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Now obviously we can just expand $\frac{1}{\Gamma(z)}$ into a power series and then integrate with $e^{az}$. But the coefficients of $\frac{1}{\Gamma(z)}$ are way too ugly.

We can represent $\frac{1}{\Gamma(z)}$ using the contour integral due to Hankel $$\frac{1}{\Gamma(z)} = \frac{i}{2\pi} \oint_C (-t)^{-z} e^{-t}dt$$ where $C$ is a circle around 0 that comes from and goes back to positive infinity. But even if we exchange the order of integration, we don't really get anything nice, not mentioning the question of whether the exchange is warranted.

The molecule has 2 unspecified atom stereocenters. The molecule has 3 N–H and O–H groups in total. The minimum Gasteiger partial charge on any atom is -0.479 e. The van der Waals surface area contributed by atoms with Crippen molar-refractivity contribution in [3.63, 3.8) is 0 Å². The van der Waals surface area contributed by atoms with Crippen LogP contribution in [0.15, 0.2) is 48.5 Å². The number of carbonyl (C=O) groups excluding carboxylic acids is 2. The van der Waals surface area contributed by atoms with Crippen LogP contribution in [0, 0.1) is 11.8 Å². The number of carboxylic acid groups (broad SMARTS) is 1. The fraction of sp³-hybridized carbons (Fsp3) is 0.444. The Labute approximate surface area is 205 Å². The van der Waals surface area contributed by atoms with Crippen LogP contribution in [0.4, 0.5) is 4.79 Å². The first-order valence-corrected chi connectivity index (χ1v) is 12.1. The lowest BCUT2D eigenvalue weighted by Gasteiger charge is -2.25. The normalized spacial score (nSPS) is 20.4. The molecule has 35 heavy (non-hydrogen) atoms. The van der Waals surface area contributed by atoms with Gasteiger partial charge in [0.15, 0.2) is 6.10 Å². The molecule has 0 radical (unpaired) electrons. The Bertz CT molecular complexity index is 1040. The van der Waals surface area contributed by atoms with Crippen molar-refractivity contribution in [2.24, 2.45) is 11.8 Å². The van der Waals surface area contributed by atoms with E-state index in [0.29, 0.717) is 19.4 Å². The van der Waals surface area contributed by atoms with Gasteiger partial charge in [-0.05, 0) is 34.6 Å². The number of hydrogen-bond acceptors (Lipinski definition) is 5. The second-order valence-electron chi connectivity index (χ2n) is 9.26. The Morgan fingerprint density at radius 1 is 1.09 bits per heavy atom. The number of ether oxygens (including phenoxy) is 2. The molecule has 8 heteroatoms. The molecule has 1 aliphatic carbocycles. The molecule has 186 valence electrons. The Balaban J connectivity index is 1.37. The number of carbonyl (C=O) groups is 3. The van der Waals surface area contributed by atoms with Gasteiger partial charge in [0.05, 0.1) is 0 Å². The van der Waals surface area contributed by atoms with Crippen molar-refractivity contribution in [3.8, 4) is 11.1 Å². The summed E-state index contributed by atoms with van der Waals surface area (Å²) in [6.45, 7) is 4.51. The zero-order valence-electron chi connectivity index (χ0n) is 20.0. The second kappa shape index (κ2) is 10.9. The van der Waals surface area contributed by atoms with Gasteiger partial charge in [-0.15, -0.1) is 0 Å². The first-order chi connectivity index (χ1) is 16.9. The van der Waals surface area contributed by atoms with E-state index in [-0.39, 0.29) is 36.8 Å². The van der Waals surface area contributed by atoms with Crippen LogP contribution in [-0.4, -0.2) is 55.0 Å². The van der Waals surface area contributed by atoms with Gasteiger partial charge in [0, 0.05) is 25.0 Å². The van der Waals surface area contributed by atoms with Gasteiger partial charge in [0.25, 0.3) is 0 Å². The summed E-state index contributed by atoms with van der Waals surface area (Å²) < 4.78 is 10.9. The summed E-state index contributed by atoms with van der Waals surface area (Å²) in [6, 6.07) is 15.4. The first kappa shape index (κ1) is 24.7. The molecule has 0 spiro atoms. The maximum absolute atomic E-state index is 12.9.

An indefinite integral might not be necessary. I'm at the moment only concerned with the integral from $c-i\infty$ to $c+i\infty$ for some real $c$, or in other words a vertical line on the complex plane.

So hopefully someone can point me the right way, or outline a good solution. Thanks!

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  • $\begingroup$ The integral over the contour you specified is divergent. $\endgroup$ – Alexandre Eremenko Oct 22 '12 at 22:01

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